Executive Summary

Over the summer, Massachusetts enacted a new economic development and trade secret law that contains significant changes to the use of non-compete agreements in the Commonwealth. The law applies to all employers with Massachusetts based employees and fundamentally alters both how these agreements need to be structured and how they will be enforced. In short, the changes make these provisions much more difficult to enforce and place new burdens on employers that make non-competes impractical and expensive in many cases.

The law goes into effect October 1, 2018 and applies to all agreements that are entered into after that date. It does not apply retroactively. Companies should consider taking the following actions prior to that date: first, review and revise all existing non-compete agreements so that they will comply with the law going forward (almost all current forms will require changes) and, second, take a strategic look at when non-competes are really necessary.

Scope and Requirements

• The law applies to all Massachusetts employees and independent contractors. Employers, even when located outside of the Commonwealth, cannot avoid the law with choice of law provisions. The legislation has no impact on other restrictive covenants like non-solicitation clauses, non-disclosure agreements, and assignment of rights provisions.
• Non-competes are not enforceable against “non-exempt” employees (part-time and employees eligible for overtime), students, employees who are laid off or terminated “without cause”, or employees age 18 or younger.

One of the most significant changes in the new law centers around terminations without cause. Put simply, this means that the provisions are not enforceable in a termination where the employer is simply exercising the “at-will” right to end the relationship. The Act does not define “cause” so employers will need to define this in their agreements going forward. It is unclear whether these definitions will be upheld when they are tested in court so this change carries a great deal of uncertainty.

New Signing Requirements

For new employees – Agreements:
• Must be signed by both employee and employer.
• Must state that the employee has a right to consult with legal counsel prior to signing.
• Must be provided to the employee by the earlier of (a) formal offer of employment or (b) 10 business days prior to hire date.

For existing employees – Agreements:
• Must be signed by both employee and employer.
• Must state that the employee has a right to consult with legal counsel prior to signing.
• Must be provided to the employee with 10-business days prior notice.
• Additional “fair and reasonable” consideration is required.

Best Practice: to avoid any issues with the 10-day notice period you should provide both new and existing employees with a full package of documents they will need to sign to document the employment relationship. Employers should avoid delivering non-competes separately from the offer and all offer letters need to be reviewed to make sure they contain language that makes the written offer superseding to any previous offers (oral or written).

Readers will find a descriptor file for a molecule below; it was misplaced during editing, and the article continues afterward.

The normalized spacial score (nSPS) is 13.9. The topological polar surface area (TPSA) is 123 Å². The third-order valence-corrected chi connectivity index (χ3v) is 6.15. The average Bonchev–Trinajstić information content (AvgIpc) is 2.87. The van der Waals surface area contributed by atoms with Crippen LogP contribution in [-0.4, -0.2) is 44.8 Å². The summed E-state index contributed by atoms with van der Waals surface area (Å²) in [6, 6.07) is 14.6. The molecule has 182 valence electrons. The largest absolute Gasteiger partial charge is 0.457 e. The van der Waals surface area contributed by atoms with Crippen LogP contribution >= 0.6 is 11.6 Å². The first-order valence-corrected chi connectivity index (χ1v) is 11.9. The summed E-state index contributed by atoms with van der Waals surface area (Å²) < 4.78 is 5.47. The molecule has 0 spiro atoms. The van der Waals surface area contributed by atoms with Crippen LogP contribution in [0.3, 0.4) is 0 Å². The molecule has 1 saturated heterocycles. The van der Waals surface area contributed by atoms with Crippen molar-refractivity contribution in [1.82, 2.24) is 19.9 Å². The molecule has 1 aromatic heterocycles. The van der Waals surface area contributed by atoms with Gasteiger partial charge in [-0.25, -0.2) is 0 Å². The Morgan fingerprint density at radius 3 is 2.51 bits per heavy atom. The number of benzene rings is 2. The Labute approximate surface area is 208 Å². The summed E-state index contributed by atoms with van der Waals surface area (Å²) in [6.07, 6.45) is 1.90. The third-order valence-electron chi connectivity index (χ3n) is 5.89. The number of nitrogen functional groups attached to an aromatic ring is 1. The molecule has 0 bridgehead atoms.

Substantive Requirements

• Duration cannot exceed 12 months – unless the employee unlawfully takes property from the employer in which case it can extend to 24 months.
• The provision must be reasonable in scope – no broader than necessary to protect the employer’s trade secrets, confidential information, and/or goodwill.
• Considered presumptively reasonable if limited to specific types of services provided by the employee during the last 2 years of employment.
• Considered presumptively reasonable if the geography is limited to the area where the employee was present or provided services.

There appears to be some latitude for “worldwide” applications if, for example, the employee plays a key role in the development of a product or technology that are available on a worldwide basis. A conservative approach, however, would limit the geography.

Garden Leave

Another major change in the Act is the requirement for a “garden leave” provision.
This requires the employer to pay the employee 50% of the employee’s highest annualized base salary within the proceeding two years or other mutually agreed upon consideration for the duration of the restricted period.

The Act does not define “other mutually agreed to consideration” so employers’ best practice is to incorporate the 50% of base salary into their agreements. This dramatically increases the cost of a non-compete in MA and employers should look carefully at whom they ask to sign one.
Employers cannot unilaterally decide to stop paying garden leave.

Separation Agreements

The new law specifically excludes from coverage “an agreement made in connection with the cessation of or separation from employment” provided that the employee is given 7 days to rescind acceptance.

This allows for an opportunity to enter into a non-compete with employees who are terminated without “cause” and can play a role in a broader strategy in which employer’s ask fewer employees to sign non-competes at the outset of employment.

A best practice in many cases would be to not include the provisions at the outset or with a promotion and to attach them to a separation package. It is not clear whether this also requires additional consideration, but we would strongly recommend including additional consideration that mirrors the garden leave requirements set forth above.

Final Thoughts

The Act presents real challenges to companies who use non-competes. The legislature did not go as far as an outright ban, but the hurdles presented in this piece will make the use of these provisions impractical in many cases.

Please feel free to contact us at 888/348-1788 or tim@moynihanpartners.com if you would like additional information.